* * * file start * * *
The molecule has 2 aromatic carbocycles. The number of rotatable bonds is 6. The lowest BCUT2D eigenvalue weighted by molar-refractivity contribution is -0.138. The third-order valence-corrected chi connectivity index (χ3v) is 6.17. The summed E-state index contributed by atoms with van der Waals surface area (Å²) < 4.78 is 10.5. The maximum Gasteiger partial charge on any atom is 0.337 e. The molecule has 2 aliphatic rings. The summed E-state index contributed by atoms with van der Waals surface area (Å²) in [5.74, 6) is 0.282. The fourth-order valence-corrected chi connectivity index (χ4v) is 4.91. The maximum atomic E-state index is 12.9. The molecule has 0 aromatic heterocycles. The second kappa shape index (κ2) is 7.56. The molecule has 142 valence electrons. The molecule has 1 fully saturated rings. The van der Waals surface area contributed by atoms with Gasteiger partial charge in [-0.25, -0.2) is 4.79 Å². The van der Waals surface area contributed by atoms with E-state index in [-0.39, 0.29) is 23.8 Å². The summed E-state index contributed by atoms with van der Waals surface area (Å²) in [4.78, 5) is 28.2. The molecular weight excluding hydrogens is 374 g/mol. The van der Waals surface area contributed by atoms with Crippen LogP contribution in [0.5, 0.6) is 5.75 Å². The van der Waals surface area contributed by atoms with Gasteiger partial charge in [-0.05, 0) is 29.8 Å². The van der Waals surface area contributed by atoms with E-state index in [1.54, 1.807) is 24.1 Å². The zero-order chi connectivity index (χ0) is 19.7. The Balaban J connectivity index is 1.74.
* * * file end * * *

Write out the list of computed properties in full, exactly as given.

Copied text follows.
The molecule has 2 aromatic carbocycles. The number of rotatable bonds is 6. The lowest BCUT2D eigenvalue weighted by molar-refractivity contribution is -0.138. The third-order valence-corrected chi connectivity index (χ3v) is 6.17. The summed E-state index contributed by atoms with van der Waals surface area (Å²) < 4.78 is 10.5. The maximum Gasteiger partial charge on any atom is 0.337 e. The molecule has 2 aliphatic rings. The summed E-state index contributed by atoms with van der Waals surface area (Å²) in [5.74, 6) is 0.282. The fourth-order valence-corrected chi connectivity index (χ4v) is 4.91. The maximum atomic E-state index is 12.9. The molecule has 0 aromatic heterocycles. The second kappa shape index (κ2) is 7.56. The molecule has 142 valence electrons. The molecule has 1 fully saturated rings. The van der Waals surface area contributed by atoms with Gasteiger partial charge in [-0.25, -0.2) is 4.79 Å². The van der Waals surface area contributed by atoms with E-state index in [-0.39, 0.29) is 23.8 Å². The summed E-state index contributed by atoms with van der Waals surface area (Å²) in [4.78, 5) is 28.2. The molecular weight excluding hydrogens is 374 g/mol. The van der Waals surface area contributed by atoms with Crippen LogP contribution in [0.5, 0.6) is 5.75 Å². The van der Waals surface area contributed by atoms with Gasteiger partial charge in [-0.05, 0) is 29.8 Å². The van der Waals surface area contributed by atoms with E-state index in [1.54, 1.807) is 24.1 Å². The zero-order chi connectivity index (χ0) is 19.7. The Balaban J connectivity index is 1.74.